Epidemiology of Occupational Rhinitis

Literature is rich with reports on allergic and non-AR with varying prevalence rates. This variation, either overestimation or underestimation, may be due to differences in diagnostic methods used. A very important cause of this variation is the healthy worker effect, which is considered as “the most annoying in studies that attempt to determine the epidemiology of morbidity and mortality among the working population.”[5]

Rhinitis has been identified among the 10 most common reasons for visiting PHC centers.[6] Unfortunately, OR has received relatively little attention on the part of the scientific community worldwide, particularly in Saudi Arabia since it is not considered a serious disease in spite of the fact that it is two to four times more common than occupational asthma (OA) and more frequently precedes the development of asthma.[7]

To the best of our knowledge, no studies have been conducted to determine the prevalence of OR in Saudi Arabia or the Gulf states among the working populations. All studies that have been conducted in this region assessed the prevalence of asthma and or allergic rhinitis (AR) among the school children or adolescents, but the rate of OR was not investigated among the working population of Saudi Arabia.[8] Adding questions about the existence of AR among the parents and their jobs might have given more information about the prevalence of OR among the studied population of parents of the children. Consequently, OR remains an unrecognized health hazard and a socioeconomic problem in spite of the fact that it can be easily diagnosed and managed provided that EAACI guidelines [1] are adopted and followed. Worldwide, OR is a significant cause of loss of productivity. In the absence of this supporting data, GOSI does not recognize OR as an occupational disease that warrants compensation. This leaves several working groups at risk of developing this condition, with the consequent loss of work productivity and personal income.

 The Nose-Lung Link

According to Hurwitz,[9] Galen was the first physician to point to the link between the nose and asthma. A body of literature that demonstrated the existence of a unique link between AR and asthma is now available.[10] However, not all rhinitic patients will develop asthma and conversely not all asthmatics will develop AR.[11] With this relationship in mind, it is important that the treating physician enquires about the nature of the patient's occupation and possible areas of exposure. Housewives should be considered as being employed since the home might be their sole working place.

 Risk Factors and Causes of Occupational Rhinitis

After the skin, the respiratory tract ranks as the most commonly affected body part in workers exposed to respiratory insulting agents. Its function as a portal of entry of air makes it vulnerable to the effects of the contaminants in air inhaled at the workplace, which may appear as acute, subacute, or chronic changes adversely affecting the nose's function and structure.[12]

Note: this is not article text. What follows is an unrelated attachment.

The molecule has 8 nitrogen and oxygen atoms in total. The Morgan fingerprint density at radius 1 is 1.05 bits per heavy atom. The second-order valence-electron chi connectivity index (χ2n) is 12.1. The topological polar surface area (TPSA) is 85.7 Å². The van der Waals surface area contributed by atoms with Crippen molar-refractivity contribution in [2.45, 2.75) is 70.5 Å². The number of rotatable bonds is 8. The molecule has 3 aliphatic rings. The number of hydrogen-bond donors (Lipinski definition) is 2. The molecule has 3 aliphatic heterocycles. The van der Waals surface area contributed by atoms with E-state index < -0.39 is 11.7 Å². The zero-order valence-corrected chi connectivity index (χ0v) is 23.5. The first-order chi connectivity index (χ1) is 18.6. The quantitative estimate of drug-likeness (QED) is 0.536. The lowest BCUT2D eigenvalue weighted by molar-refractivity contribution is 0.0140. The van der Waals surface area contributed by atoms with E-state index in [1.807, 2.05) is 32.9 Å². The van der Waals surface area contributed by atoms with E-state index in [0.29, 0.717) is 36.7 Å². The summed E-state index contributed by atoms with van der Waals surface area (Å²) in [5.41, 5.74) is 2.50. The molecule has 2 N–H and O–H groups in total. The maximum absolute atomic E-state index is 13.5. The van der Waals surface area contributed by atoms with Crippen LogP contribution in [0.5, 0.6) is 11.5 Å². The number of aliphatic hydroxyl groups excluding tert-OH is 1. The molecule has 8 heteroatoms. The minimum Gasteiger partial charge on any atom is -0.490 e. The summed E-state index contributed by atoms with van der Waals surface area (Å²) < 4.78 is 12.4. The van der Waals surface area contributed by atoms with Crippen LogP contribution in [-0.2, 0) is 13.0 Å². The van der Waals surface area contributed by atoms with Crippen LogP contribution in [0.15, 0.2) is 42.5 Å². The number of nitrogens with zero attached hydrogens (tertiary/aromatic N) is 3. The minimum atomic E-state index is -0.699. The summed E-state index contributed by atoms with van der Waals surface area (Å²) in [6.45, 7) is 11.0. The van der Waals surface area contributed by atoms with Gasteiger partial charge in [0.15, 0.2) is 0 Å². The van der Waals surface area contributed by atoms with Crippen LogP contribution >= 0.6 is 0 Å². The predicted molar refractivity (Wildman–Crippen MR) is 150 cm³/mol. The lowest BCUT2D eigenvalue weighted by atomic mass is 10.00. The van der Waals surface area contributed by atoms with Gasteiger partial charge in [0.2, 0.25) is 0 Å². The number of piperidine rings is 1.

The risk factors for developing OR include atopic status of the individual, type of causative substance and extent of exposure.[1] Some chemical allergens at the workplace are more potent in causing OR than others, such as acid anhydrides, isocyanates and acrylic compounds.[13] Other reported risk factors include working as fur handlers, bakers and livestock breeders.[14] The association between smoking and the risk for developing allergic rhinitis is debatable.[15]

These agents in the working environment as well as in homes contain various types of substances that can cause allergic (immunoglobulin E [IgE] mediated or non-IgE mediated), nonallergic, irritant or corrosive rhinitis. The latter is a form of severe occupational irritant rhinitis.[1],[16]

[Table 2] shows examples of OR-causing agents that are expected to prevail in the Saudi Arabia working environments. For the low-molecular-weight, (LMW) substances, such as diisocyanate, plicatic acid, acid anhydrides and platinum salts to induce allergy, they must be conjugated to a protein to act as allergens.[17] Rhinitis arising from exposure to LMW agents is not severe. However, it frequently appears before OA following exposure to high-molecular-weight agents.[18] {Table 2}

Allergy following handling of laboratory animals is not uncommon. The commonest symptoms were in the nose and eye.[19] OR among bakers is estimated to be 1.5-3.4 times more than bakers' asthma.[16] The commonest allergens are cereal flours, enzymes (α-amylase), insects (Sitophilus granarius) and fungal molds (Alternaria and Aspergillus). Bleaching agents containing persulfate, as used by hairdressers, cause rhinitis, asthma, and other allergic conditions, but the immunologic mechanism is so far not clearly understood.[20] Welders are exposed to different types of gases and fumes, the types of which depend on the base metal, the coating, the electrode used and the type of welding. An unusual case of OR was reported following exposure to welding fumes from galvanized steel. According to the authors of that publication, this was the first case to be reported arising from inhalation of such fumes. The diagnosis was confirmed by an inhalation challenge.[21]